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July 08, 2013

Russian Ministry Proposes Taking Back 4G LTE Spectrum from Mobile Operators

Auctions are set for radio frequencies around the world. Mobile service providers literally on every continent are fighting to gain access to more spectrum as current airwaves become congested and incapable of accommodating customer desires for increased speeds. Plus, thirsty new entrants and those in adjacent markets looking for a piece of the wireless pie await their chance to take a bite of the apple. 

In short, since like time, radio spectrum is one thing we cannot create more of but can only apportion differently based on competing commercial and government needs, the value of that spectrum is always a topic of interest. The market typically determines the value of any given piece of spectrum that becomes available, but this is not always the case. In fact, as reported today in The Moscow Times, the Russian government, in the form of the country’s Communications and Press Ministry, wants to take away the 4G LTE frequencies it granted to the country's four largest telecom operators last summer. The goal is to create a single, state-run operator to manage the services, Kommersant (Russia’s large nationally distributed newspaper) reported.

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What the Russian government gave away it now wants back

To summarize, here is what is at stake.

The four major private mobile operators—MTS, VimpelCom, MegaFon and Rostelecom— in July 2012 were awarded the licenses for 4G LTE in a tender conducted by the Federal Service for Supervision in Telecommunications, Information Technology and Mass Communications, or Roskomnadzor. As a result of being awarded the licenses, the four each had to start offering the services on June 1, 2013 with the expectation they would be fully operational in 2019. In addition, they each were required to spend at least 15 billion rubles ($480 million) per year to develop the 4G network.

This type of approach is rather routine around the world. What is rare, however, is how the Russian ministry has decided to recognize the passage of the June 1 operations deadline. Officials decided the companies were not moving fast enough and sent a proposal to the presidential administration to withdraw their privileges in favor of a single LTE operator. The primary concern cited according to the reports was concern that the operators, as could have been easily predicted, were developing the services primarily in large cities. The government was looking for LTE deployment as a means to help close the digital gap across the vast Russian regions, and rather than wait to see if and when the four operators got around to it want the government to take matters into its own hands.

The press reports state that the memo attached to the ministry's proposal asks the president to give a state-run operator frequency bands of 720-750 MHz and 761-862 MHz, as well as all the 390-470 MHz and 694-876 MHz frequencies that are available now or will become available later. The operators would be able to keep frequency bands of 2500-2700 MHz.

The memo emphasizes that numerous operators would be given access  to the single state LTE network, which is claimed to be a two-year project, involve the construction of at least 30,000 base stations and cost 60 billion rubles ($1.8 billion).

Breaking it down

Let’s just say the four operators are not pleased with all of this, and that experts on such matters are of the opinion that such a shift would have to be accomplished via a legal proceeding.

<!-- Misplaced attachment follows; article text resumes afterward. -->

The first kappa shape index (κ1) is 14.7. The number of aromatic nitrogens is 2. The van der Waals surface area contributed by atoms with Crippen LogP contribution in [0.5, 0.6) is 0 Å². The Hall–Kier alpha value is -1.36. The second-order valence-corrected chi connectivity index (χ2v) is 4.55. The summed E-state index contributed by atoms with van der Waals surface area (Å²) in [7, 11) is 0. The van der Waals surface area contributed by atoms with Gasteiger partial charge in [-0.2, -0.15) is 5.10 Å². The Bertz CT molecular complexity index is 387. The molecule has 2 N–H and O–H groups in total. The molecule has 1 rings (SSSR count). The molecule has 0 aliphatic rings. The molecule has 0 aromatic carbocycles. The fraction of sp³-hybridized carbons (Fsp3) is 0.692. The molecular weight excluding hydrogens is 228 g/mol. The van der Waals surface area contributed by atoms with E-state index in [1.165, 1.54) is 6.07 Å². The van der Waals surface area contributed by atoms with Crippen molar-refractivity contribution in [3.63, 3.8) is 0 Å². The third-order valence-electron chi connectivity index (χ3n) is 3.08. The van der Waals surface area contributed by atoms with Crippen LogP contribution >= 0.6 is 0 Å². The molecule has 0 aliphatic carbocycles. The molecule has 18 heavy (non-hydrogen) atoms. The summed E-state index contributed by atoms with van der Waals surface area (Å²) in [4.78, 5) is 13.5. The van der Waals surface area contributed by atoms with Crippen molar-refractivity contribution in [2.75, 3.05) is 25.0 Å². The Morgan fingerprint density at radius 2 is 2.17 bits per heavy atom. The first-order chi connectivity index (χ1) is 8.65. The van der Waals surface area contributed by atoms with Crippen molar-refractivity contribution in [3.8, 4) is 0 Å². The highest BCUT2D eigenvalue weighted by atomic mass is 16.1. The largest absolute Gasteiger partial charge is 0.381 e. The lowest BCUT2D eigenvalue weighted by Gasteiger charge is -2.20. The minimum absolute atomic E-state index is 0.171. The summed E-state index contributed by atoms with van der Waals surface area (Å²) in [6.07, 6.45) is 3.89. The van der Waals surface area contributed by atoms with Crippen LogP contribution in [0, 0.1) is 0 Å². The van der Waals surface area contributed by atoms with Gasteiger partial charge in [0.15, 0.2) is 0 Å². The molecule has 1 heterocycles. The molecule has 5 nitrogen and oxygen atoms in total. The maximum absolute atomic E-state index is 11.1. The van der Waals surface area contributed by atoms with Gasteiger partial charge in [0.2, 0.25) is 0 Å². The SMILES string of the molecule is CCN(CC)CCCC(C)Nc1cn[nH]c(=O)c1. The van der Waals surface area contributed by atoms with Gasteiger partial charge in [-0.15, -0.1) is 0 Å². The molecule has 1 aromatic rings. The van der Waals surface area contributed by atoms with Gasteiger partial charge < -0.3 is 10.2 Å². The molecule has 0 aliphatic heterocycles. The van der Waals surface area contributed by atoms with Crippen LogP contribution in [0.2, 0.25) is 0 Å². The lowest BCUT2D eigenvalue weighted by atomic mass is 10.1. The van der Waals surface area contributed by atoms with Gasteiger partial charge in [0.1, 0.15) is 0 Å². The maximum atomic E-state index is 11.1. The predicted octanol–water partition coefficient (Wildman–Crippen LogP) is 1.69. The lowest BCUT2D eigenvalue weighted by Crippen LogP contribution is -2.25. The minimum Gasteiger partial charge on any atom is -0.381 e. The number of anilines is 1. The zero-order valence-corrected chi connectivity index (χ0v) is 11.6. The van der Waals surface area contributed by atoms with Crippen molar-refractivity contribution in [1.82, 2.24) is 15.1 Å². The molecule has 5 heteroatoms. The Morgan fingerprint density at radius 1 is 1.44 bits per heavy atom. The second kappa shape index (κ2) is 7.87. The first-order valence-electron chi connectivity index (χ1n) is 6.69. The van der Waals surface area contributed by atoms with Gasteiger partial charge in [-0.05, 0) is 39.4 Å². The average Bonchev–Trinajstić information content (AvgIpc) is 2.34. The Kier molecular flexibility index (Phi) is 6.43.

Putting aside the politics and legalities (Russian courts, for example, might find it advantageous to agree with the ministry’s proposals if they find an enthusiastic audience with the president), the possible struggle here is certainly of interest. It is clear that in many, if not most, countries, universal access to communications is seen as important to economic development and vitality as having access to reliable electricity, potable water fuel for cooking, heating and air conditioning. Where countries throughout the history of communications have always had challenges is providing state-of-art (or in many cases any) connectivity to low-density and hard to reach places.  

Profit companies, despite incentives, will always focus on low-risk and high-return areas, even in the face of a very large stick being used if they do not comply. On the other hand, when governments try to substitute themselves into the market, the results can (to be polite) sub-optimal. Indeed, history is replete with examples where failing to operate efficiently and effectively, governments end up either subsidizing such activities and/or ultimately privatizing them because of the inability to provide the kinds of capabilities the commercial sector needs to keep pace in the global economy.

Obviously, since this is merely a proposal, it is way too early to tell what may or may not transpire in Russia. Plus, based on the press reports it appears the network being proposed is the communications equivalent of the interstate highway system in the U.S.  It seems the state-owned entity would provide the inter-regional network and possibly deeper, but the private operators would be the ones to provide the “last mile” or more. If true, 30,000 base stations may seem like a lot, but even at the macro-cellular level given the expanse of Russia, this literally is the tip of the iceberg. 

All of that said, if this is more theatrics than reality as a means to give the four operators a wake-up call they cannot ignore, it certainly is a good one. Stay tuned. This story is not just about Russia, but could serve as a model in many other places with significant intended and unintended consequences sure to emerge as major variables on determining winners and losers, including customers.

Edited by Rachel Ramsey

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